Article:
How Much Does a Halo Ring Cost?

While halo rings may not be the absolute least expensive option for an engagement ring (a solitaire with just one diamond will generally have the smallest price tag), they can be one of the most economical choices. Rather than spending up to several thousand more dollars on a larger center stone, you can achieve the same visual impact for less money via a smaller stone with a halo. The downside: With more diamonds — particularly small ones — there’s a greater risk of one falling out, but that’s just a small probability. If security is a concern, opt for a platinum setting (platinum is the strongest metal in jewelry). Concerns aside, the halo ring’s dazzling good looks make it a perennially popular choice for brides of all stripes. Here are 10 of our favorites.


A prime example of the halo’s illusory gifts, a round-brilliant center stone is surrounded with smaller diamonds of graduated sizes in platinum to create what looks like a larger, oval-shaped stone. $5,790 (Photo courtesy of TACORI)

Photo courtesy of TACORI


A double-halo can seemingly double the size of the main diamond. Here, the round brilliant is less than one carat but, on the finger, it has the presence of a 3-carat stone. $10,600 (Photo courtesy of De Beers)

Photo courtesy of DE BEERS


Halo settings provide an eye-catching frame for the center stone, as evidenced by this ring with a 1.30-carat Asscher-cut surrounded by sizeable round-brilliants punctuated with two sleek baguettes. $29,800 (Photo courtesy of Maris Canale)

Photo courtesy of Maris Canale


This is a halo ring distilled to its purest, most classical form: a dazzling cushion-cut diamond simply framed with round-brilliants. Understated yet impactful, it offers a lot of style for not a lot of money. From $2,995 (Photo courtesy of Forevermark)

Photo courtesy of Forevermark


A nod to the halo’s Art Deco glory days, this ring features a circle of invisibly set sapphires, creating a clean blue line that makes the round-brilliant diamond really pop. Price upon request (Photo courtesy of Fred Leighton)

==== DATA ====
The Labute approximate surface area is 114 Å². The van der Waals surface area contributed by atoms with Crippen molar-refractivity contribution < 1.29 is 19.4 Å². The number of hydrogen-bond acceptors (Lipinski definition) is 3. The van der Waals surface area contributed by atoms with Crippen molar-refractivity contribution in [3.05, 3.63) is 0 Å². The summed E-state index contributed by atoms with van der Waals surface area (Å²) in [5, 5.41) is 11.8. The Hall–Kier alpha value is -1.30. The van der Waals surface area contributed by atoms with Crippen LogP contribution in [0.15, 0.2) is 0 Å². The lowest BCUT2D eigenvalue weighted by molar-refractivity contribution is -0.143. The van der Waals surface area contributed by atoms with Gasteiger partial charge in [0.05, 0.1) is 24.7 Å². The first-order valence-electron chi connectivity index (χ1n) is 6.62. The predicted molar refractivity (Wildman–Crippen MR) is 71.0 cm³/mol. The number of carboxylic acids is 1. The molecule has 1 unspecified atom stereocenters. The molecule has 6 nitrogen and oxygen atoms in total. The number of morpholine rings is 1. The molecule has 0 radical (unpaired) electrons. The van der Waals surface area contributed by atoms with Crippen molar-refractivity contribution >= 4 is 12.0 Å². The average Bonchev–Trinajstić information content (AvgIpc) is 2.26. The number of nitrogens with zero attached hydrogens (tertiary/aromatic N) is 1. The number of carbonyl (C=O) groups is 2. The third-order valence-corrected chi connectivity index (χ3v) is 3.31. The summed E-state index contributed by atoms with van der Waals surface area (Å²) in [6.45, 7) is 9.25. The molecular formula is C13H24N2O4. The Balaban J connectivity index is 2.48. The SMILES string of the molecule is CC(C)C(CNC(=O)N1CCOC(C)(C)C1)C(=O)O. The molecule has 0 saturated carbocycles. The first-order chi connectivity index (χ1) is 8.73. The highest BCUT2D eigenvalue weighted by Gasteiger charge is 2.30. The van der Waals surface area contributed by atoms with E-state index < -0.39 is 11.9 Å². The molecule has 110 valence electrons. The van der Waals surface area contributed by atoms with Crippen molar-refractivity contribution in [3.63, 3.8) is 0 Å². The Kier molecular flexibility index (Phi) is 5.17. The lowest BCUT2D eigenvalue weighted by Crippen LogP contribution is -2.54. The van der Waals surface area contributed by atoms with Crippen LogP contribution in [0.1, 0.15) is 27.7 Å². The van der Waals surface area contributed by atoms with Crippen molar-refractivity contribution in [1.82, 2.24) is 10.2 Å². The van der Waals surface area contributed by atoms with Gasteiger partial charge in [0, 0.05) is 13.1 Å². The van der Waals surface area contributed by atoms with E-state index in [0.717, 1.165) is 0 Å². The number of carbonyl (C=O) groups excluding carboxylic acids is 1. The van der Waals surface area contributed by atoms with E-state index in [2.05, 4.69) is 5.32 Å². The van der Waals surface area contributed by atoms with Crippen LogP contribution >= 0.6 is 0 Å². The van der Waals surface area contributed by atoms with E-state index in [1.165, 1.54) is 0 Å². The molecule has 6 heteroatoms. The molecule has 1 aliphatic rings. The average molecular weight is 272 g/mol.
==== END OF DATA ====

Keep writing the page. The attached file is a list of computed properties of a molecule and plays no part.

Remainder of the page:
Photo courtesy of Fred Leighton


A halo of diamonds in a near identical size to the center stone yields a floral, feminine style known as a cluster ring. It has an old-world beauty, underscored by the diamonds’ rose-cut and delicate milgrain details along the band. $4,680 (Photo courtesy of Kataoka)

Photo courtesy of Kataoka


This ring renders the classic halo setting with a subtle twist. The main, 2.5 carat Asscher-cut diamond is set on its side, framed with a combination of baguettes and round-brilliants. The variety of cuts makes for a ring with exceptional dimension and sparkle. $11,400 (Photo courtesy of Ashley Zhang)

Photo courtesy of Ashley Zhang


If your bride-to-be has a flair for individuality, consider a ring that incorporates color rather than just traditional white diamonds. This ring offers the best of both worlds in every sense: two halos of both yellow and white sparklers. $5,172 (Photo courtesy of CIRARI)

Photo courtesy of CIRARI


The combination of varying sized diamonds and blackened gold lend this halo a vintage charm. With a pear-shaped rainbow moonstone at its center, it all adds up to a singular engagement ring. $3,700 (Photo courtesy of Anna Sheffield)

Photo courtesy of Anna Sheffield


While halos typically follow the shape of the center stone, this ring makes the halo a striking, architectural design feature. It’s at once timeless and irreverent. From $13,900 (Photo courtesy of Harry Winston)

Photo courtesy of Harry Winston